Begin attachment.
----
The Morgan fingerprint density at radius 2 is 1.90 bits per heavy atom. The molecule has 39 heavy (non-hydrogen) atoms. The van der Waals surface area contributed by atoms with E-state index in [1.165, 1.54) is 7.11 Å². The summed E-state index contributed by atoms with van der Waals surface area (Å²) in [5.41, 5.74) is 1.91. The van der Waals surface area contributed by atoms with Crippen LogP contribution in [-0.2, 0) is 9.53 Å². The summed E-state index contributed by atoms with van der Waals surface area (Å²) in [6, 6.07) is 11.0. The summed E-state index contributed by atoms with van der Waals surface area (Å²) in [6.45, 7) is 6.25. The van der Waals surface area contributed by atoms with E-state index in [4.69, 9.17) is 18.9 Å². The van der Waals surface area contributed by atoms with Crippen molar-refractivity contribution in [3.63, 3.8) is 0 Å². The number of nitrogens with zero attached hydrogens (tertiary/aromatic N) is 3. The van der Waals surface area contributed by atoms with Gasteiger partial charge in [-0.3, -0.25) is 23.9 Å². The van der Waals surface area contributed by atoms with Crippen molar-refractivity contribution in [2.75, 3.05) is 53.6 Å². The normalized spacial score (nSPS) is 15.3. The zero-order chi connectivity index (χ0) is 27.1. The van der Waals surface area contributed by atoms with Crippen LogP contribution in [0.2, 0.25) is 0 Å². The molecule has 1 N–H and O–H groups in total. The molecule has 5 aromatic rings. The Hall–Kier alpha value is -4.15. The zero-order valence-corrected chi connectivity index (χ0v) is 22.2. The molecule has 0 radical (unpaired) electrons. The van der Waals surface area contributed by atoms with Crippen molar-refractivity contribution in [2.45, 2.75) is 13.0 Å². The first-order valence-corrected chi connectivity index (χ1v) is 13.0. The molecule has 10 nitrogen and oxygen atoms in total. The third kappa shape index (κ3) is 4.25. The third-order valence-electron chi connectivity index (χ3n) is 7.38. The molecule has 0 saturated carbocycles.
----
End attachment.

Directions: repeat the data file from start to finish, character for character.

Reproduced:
The Morgan fingerprint density at radius 2 is 1.90 bits per heavy atom. The molecule has 39 heavy (non-hydrogen) atoms. The van der Waals surface area contributed by atoms with E-state index in [1.165, 1.54) is 7.11 Å². The summed E-state index contributed by atoms with van der Waals surface area (Å²) in [5.41, 5.74) is 1.91. The van der Waals surface area contributed by atoms with Crippen LogP contribution in [-0.2, 0) is 9.53 Å². The summed E-state index contributed by atoms with van der Waals surface area (Å²) in [6, 6.07) is 11.0. The summed E-state index contributed by atoms with van der Waals surface area (Å²) in [6.45, 7) is 6.25. The van der Waals surface area contributed by atoms with E-state index in [4.69, 9.17) is 18.9 Å². The van der Waals surface area contributed by atoms with Crippen molar-refractivity contribution in [3.63, 3.8) is 0 Å². The number of nitrogens with zero attached hydrogens (tertiary/aromatic N) is 3. The van der Waals surface area contributed by atoms with Gasteiger partial charge in [-0.3, -0.25) is 23.9 Å². The van der Waals surface area contributed by atoms with Crippen molar-refractivity contribution in [2.75, 3.05) is 53.6 Å². The normalized spacial score (nSPS) is 15.3. The zero-order chi connectivity index (χ0) is 27.1. The van der Waals surface area contributed by atoms with Crippen LogP contribution in [0.2, 0.25) is 0 Å². The molecule has 1 N–H and O–H groups in total. The molecule has 5 aromatic rings. The Hall–Kier alpha value is -4.15. The zero-order valence-corrected chi connectivity index (χ0v) is 22.2. The molecule has 0 radical (unpaired) electrons. The van der Waals surface area contributed by atoms with Crippen molar-refractivity contribution in [2.45, 2.75) is 13.0 Å². The first-order valence-corrected chi connectivity index (χ1v) is 13.0. The molecule has 10 nitrogen and oxygen atoms in total. The third kappa shape index (κ3) is 4.25. The third-order valence-electron chi connectivity index (χ3n) is 7.38. The molecule has 0 saturated carbocycles.